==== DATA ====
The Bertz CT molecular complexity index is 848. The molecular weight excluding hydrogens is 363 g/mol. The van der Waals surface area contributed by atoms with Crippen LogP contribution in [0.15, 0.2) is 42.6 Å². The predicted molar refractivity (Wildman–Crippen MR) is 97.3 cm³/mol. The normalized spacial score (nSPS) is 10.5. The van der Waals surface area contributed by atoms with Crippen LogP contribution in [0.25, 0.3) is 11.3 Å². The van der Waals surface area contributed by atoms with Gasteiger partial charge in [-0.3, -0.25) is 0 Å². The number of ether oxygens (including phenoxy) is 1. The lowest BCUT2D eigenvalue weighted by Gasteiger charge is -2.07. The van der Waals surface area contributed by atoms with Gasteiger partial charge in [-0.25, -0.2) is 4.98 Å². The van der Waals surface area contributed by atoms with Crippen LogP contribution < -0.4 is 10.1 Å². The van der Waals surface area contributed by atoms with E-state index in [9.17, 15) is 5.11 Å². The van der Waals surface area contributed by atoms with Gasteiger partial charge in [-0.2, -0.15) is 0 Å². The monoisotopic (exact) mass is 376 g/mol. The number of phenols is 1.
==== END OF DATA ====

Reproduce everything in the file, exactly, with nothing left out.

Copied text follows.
The Bertz CT molecular complexity index is 848. The molecular weight excluding hydrogens is 363 g/mol. The van der Waals surface area contributed by atoms with Crippen LogP contribution in [0.15, 0.2) is 42.6 Å². The predicted molar refractivity (Wildman–Crippen MR) is 97.3 cm³/mol. The normalized spacial score (nSPS) is 10.5. The van der Waals surface area contributed by atoms with Crippen LogP contribution in [0.25, 0.3) is 11.3 Å². The van der Waals surface area contributed by atoms with Gasteiger partial charge in [-0.3, -0.25) is 0 Å². The number of ether oxygens (including phenoxy) is 1. The lowest BCUT2D eigenvalue weighted by Gasteiger charge is -2.07. The van der Waals surface area contributed by atoms with Gasteiger partial charge in [-0.25, -0.2) is 4.98 Å². The van der Waals surface area contributed by atoms with Crippen LogP contribution < -0.4 is 10.1 Å². The van der Waals surface area contributed by atoms with E-state index in [9.17, 15) is 5.11 Å². The van der Waals surface area contributed by atoms with Gasteiger partial charge in [-0.2, -0.15) is 0 Å². The monoisotopic (exact) mass is 376 g/mol. The number of phenols is 1.